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Cross-Disciplinary Research in Biology Education ArticleFree Access

Scalable Science Education via Online Cooperative Questioning

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    A critical goal for science education is to design and implement learning activities that develop a deep conceptual understanding, are engaging for students, and are scalable for large classes or those with few resources. Approaches based on peer learning and online technologies show promise for scalability but often lack a grounding in cognitive learning principles relating to conceptual understanding. Here, we present a novel design for combining these elements in a principled way. The design centers on having students author multiple-choice questions for their peers using the online platform PeerWise, where beneficial forms of cognitive engagement are encouraged via a series of supporting activities. We evaluated an implementation of this design within a cohort of 632 students in an undergraduate biochemistry course. Our results show a robust relationship between the quality of question authoring and relevant learning outcomes, even after controlling for the confounding influence of prior grades. We conclude by discussing practical and theoretical implications.


    The path to developing scientific expertise is not simply an accumulation of knowledge, but a change in how knowledge is structured and applied. This change is reflected in a shift from a focus on the superficial aspects of problems and phenomena to the deeper structure or principles that foster making connections across disparate exemplars and contexts (Chi et al., 1981; Goldwater and Schalk, 2016). For example, organic chemistry experts recognize when reactions share common mechanisms despite diverse constituent molecules. Novices, on the other hand, focus on the specific features of the molecules themselves and often fail to notice these deeper relationships (Galloway et al., 2018).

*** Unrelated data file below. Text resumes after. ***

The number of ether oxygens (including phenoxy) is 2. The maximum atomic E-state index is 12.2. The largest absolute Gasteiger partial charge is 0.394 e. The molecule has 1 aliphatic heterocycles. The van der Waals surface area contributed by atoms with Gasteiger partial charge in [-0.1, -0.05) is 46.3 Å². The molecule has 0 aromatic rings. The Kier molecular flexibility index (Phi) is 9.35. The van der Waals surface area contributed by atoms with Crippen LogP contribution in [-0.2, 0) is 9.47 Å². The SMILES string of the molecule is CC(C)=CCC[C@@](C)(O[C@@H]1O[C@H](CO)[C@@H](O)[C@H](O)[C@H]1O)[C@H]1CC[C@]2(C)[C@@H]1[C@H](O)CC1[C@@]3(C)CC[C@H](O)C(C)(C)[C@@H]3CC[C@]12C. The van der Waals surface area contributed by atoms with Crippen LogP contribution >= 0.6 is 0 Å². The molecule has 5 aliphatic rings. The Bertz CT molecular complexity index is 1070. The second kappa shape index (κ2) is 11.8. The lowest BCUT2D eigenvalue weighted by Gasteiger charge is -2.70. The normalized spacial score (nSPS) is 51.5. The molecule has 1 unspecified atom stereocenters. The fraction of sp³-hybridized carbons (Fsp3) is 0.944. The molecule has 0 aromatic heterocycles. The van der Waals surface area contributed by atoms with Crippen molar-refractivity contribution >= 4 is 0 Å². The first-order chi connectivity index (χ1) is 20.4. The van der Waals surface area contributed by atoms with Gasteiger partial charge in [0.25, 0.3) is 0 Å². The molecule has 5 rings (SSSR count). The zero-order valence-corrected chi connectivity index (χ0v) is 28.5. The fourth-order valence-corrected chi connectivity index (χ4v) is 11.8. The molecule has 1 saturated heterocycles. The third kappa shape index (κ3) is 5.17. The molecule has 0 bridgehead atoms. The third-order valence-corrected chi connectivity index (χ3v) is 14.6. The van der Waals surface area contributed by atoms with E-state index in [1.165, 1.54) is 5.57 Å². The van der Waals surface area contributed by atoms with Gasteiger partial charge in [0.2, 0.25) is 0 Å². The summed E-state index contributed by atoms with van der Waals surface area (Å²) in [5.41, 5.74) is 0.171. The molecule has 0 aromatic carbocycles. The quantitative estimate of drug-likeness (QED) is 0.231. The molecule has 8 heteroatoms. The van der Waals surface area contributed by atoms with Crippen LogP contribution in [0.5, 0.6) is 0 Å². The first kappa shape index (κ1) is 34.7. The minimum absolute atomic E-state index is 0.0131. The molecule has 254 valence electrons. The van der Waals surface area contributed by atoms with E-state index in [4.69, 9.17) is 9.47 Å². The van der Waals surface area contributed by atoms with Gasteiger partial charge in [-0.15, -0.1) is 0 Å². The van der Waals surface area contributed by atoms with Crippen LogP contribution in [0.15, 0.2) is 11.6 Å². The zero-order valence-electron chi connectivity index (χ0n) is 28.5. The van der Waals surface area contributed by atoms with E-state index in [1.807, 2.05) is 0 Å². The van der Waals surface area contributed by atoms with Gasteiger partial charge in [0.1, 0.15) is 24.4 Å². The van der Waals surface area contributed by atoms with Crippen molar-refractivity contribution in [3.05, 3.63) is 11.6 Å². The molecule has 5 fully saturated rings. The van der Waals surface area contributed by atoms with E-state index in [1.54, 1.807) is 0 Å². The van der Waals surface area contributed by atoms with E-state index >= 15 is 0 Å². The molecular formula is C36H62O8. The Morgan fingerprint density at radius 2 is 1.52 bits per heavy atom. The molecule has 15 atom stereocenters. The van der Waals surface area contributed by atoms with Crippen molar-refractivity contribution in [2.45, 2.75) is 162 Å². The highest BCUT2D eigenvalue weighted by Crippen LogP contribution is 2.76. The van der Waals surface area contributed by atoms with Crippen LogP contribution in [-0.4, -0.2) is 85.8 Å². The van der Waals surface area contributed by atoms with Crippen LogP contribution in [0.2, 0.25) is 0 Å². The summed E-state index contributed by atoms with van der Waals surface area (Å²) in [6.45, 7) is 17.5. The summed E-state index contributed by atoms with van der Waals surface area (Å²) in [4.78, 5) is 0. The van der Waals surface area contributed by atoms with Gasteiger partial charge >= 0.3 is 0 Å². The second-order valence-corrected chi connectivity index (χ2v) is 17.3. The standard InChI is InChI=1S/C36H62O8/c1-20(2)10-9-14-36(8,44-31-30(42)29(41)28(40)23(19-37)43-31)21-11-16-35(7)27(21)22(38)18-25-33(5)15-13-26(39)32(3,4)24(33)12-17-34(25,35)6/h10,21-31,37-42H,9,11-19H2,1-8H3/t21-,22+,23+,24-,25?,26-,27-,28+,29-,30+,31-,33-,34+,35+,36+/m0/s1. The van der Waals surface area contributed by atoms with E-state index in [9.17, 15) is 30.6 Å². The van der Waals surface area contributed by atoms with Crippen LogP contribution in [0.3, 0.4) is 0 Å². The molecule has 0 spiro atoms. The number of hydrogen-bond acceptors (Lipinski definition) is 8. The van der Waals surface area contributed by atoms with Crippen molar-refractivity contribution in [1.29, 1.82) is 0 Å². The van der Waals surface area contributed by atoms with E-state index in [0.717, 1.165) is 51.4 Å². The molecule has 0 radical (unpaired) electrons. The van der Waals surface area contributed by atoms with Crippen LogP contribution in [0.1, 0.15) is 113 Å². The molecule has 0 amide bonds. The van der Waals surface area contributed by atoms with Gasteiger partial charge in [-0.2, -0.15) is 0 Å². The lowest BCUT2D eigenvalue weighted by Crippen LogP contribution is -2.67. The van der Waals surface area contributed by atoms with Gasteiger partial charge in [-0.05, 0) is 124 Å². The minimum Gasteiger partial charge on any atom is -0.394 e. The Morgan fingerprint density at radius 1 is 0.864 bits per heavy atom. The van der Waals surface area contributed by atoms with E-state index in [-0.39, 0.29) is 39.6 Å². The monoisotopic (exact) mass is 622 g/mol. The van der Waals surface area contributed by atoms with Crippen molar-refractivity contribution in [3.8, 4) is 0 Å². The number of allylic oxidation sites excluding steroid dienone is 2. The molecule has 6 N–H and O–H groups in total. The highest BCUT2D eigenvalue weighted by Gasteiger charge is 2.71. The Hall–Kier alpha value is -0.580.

This aspect of the development of expertise may be most familiar to educators and learning designers through Bloom’s enduringly popular taxonomy of educational objectives (Bloom et al., 1956). This taxonomy, and its subsequent revision (Anderson and Krathwohl, 2001), lay out a hierarchy of verbal descriptors for the sorts of behavior that reflect these cognitive changes as expertise develops. The base level describes the ability to remember facts and procedures—to simply accumulate potentially “undigested” knowledge. Remembering is important, of course, but it does not demonstrate understanding. To reach the higher Bloom levels—to understand, to apply, to analyze, to evaluate, and to create—one must increasingly integrate different sorts of knowledge, building coherent connections between facts, procedures, concepts, and experiences: enacting deeper changes to how knowledge is structured and applied.

    How can we help students to develop such expert-like knowledge and thinking, and to do so at scale? In this paper, we report a collaboration between cognitive scientists (authors C.B.H. and M.B.G.) and life science educators (authors D.H., M.C., A.H., G.D.) aimed at developing methods to achieve this. Applying principles derived from the cognitive science of learning, along with educational technologies, we design and evaluate a novel learning activity based upon scaffolded and collaborative authoring of multiple-choice questions (MCQs), applied to scalably foster deep conceptual knowledge in the domain of tertiary-level biochemistry. We end by enumerating the benefits of such a collaborative approach, both for advancing practical educational outcomes and for ensuring more generalizable and practically relevant theories in the sciences of learning.

    Evidence-based Principles for Effective Learning

    Application of cognitive science to education has developed several evidence-based principles for how to design effective learning experiences. One synthesis of these principles is the ICAP framework (Chi and Wylie, 2014), whose acronym describes a hierarchy of modes of cognitive engagement in terms of their benefit to learning—interactive > constructive > active > passive. Complementary to Bloom’s taxonomy, which describes the goals or ends of learning, the ICAP framework describes the processes or means of learning and knowledge change; it claims that higher learning outcomes (e.g., higher levels of Bloom’s taxonomy) are best supported by drawing more frequently upon higher levels of cognitive engagement.

    Here, we make the case that a series of activities centered around authoring and answering MCQs, embedded within supporting social and technical systems, can effectively draw upon all levels of cognitive engagement described in the ICAP framework and can do so in a coherent and scalable learning design. We start by reviewing these evidence-based principles in the context of answering and authoring MCQs.